Category Archives: Flawed Thinking

Conquer the Frustration that Leads to Anger

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  • Freeze frame that moment.  What are you actually thinking? The truth is it’s all in your head. Before you “fly off the handle” a thought process takes place, related to the situation you find yourself in. This thought can either increase or lower the chance of you becoming frustrated.

Examples of irrational beliefs/thoughts:

  • I can’t take this.  Really? What will happen if you have to endure another hour of sitting in traffic or waiting in a queue? Will you collapse and die? Suffer a mental breakdown? More than likely nothing so drastic will happen but you won’t be doing your blood pressure any favours by getting worked up over it. You do have a choice though. You can continue to work yourself up over the source of your frustration or you can find some way to make it more bearable, like listening to music, planning what you are going to do tomorrow, catching up on calls or doing some reading.
  • This is too much.  Too much for you to bear? If the answer is yes then remove yourself from the situation before you actually blow up. Make a quick exit and find something else to do.  On the other hand, if it’s an inconvenience, frustration or annoyance that you are finding difficult – you need to weigh things up. For instance if you’ve waited for hours in a queue you need to decide whether it’s worth it. Can you leave and come back at a less busy time? If not then consider the benefit of what you are standing in the queue for and try to find some way of spending the time productively. You always have choices. No one is forcing you do anything. You choose to do it.
  • I can’t wait that long. You can’t wait or you don’t want to wait? There is a difference. If you really can’t wait then leave and come back later when you have more time. However if you just don’t want to wait, then you have a choice to make. Does the benefit of continuing to wait in the queue outweigh the frustration? It’s up to you to decide.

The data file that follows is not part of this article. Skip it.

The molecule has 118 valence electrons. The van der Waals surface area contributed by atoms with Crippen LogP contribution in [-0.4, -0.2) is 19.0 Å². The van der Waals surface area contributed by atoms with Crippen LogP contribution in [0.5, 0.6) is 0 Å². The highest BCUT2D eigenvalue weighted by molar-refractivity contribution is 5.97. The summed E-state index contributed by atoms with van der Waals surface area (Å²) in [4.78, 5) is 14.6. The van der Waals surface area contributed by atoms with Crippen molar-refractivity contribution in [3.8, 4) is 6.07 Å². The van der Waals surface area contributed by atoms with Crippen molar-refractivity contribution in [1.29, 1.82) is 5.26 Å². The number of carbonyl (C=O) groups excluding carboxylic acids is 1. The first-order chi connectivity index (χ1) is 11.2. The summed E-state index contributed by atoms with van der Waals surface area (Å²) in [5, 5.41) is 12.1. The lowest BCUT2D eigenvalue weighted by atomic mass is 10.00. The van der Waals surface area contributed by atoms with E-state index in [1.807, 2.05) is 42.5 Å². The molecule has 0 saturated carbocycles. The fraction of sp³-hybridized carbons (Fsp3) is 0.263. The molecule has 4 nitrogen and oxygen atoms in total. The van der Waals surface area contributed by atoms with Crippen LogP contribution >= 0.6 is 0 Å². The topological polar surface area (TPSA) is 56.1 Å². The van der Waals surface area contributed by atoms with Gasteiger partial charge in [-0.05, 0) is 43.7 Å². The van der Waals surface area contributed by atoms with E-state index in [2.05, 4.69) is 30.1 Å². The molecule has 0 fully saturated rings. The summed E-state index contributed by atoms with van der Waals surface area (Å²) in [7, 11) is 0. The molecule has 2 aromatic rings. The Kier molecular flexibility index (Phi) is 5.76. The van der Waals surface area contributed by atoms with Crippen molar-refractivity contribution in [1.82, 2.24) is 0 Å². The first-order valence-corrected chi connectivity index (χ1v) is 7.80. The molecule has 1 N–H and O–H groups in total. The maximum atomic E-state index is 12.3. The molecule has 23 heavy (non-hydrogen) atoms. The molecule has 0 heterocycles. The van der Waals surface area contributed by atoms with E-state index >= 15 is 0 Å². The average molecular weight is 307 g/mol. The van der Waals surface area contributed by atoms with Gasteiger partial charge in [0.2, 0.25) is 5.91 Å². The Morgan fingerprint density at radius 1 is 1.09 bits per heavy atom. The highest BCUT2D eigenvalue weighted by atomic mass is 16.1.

• It shouldn’t be this way.  Maybe not but it is this way. So what can you do about it? If this is the way it is then you can’t change it. The only thing you can do is choose how you react to it. Don’t forget. It’s all about choices.
  • It shouldn’t be this difficult or complicated.  Yes but it is. So how do you deal with it? You have to deal with the reality of the situation. It is not the ideal situation that you would like it to be so it is pointless to think that it should be. What is the best course of action considering the situation? Since you don’t have the power to change the difficulty or complexity you are faced with all you can do is deal with it. For instance let’s just say you are trying to fill out a complicated form and feel out of your depth. Could you find someone to give you advice or help you complete it? Or could you leave it until later when you are less tired and in a better frame of mind? If you have to do it yourself then think about the free time you will have once you’re finished, when you can enjoy yourself by doing something you really want to do.